European heart journal vol:26 issue:3 pages:298-307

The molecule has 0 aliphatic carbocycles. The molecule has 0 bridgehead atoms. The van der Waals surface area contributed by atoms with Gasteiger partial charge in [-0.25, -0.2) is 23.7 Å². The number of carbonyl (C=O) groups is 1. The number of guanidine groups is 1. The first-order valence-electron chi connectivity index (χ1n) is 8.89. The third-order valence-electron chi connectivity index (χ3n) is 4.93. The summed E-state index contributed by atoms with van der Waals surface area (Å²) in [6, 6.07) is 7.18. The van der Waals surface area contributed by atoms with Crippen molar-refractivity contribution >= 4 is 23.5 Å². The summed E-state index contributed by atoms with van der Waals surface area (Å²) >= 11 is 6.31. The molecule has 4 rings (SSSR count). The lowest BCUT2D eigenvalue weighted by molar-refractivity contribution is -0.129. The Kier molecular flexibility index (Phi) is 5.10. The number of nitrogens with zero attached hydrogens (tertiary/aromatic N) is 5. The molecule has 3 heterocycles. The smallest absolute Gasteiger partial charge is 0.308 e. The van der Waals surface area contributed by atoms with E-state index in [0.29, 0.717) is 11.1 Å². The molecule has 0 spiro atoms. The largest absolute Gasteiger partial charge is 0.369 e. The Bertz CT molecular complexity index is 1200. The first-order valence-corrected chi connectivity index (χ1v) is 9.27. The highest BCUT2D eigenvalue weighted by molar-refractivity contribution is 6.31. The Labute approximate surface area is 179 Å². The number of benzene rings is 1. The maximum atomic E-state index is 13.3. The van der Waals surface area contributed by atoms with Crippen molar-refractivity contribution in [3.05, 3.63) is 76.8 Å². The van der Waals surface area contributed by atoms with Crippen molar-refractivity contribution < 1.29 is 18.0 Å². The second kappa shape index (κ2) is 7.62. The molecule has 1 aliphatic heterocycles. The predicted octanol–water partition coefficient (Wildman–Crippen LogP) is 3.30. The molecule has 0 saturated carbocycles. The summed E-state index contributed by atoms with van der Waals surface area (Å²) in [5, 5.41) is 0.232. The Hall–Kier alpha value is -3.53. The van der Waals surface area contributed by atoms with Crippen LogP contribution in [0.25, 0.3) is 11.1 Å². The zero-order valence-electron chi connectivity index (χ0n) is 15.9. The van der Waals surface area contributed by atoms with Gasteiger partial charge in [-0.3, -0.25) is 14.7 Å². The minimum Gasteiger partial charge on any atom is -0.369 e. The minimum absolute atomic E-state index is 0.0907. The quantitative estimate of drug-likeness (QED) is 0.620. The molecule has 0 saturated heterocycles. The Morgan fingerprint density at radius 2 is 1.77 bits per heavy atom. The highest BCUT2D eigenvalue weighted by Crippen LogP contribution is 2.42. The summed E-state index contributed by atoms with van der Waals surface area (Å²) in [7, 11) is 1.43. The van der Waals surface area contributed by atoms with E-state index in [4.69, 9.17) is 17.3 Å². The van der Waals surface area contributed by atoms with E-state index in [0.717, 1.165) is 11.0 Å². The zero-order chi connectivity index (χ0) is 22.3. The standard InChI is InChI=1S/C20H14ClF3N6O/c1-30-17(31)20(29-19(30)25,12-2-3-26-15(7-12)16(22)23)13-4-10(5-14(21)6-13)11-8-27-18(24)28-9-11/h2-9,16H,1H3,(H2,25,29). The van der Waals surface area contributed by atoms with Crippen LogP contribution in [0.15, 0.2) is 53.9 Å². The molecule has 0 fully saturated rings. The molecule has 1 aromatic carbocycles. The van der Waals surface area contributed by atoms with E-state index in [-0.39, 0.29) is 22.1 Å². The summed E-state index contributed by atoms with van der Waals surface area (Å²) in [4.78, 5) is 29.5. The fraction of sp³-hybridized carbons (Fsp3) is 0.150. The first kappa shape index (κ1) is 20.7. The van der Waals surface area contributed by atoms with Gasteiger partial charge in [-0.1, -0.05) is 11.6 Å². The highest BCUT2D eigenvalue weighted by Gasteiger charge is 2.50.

AIMS: During the last decade, a paradigm shift has emerged in the measurement of quality of life, from the use of standard questionnaires towards a more individualized approach. Therefore, this study examined individual quality of life in adults with congenital heart disease and explored potential differences with those reported by matched, healthy control subjects. METHODS AND RESULTS: We examined 579 adults with congenital heart disease. A subsample of 514 of these patients was matched for age, gender, educational level, and employment status with 446 healthy counterparts. Individual quality of life was assessed using the Schedule for the Evaluation of Individual Quality of Life-Direct Weighting (SEIQoL-DW). Twelve domains affecting patients' quality of life were identified. Family, job/education, friends, health, and leisure time were the most prominent quality of life domains. Significantly fewer patients than control subjects considered financial means and material well-being and future to be important determinants of quality of life. CONCLUSION: Assessment of quality of life in adults with congenital heart disease that focusses on the individual is appropriate for obtaining in-depth information on issues relevant for patients' quality of life. This represents a paradigm shift in the measurement of this concept.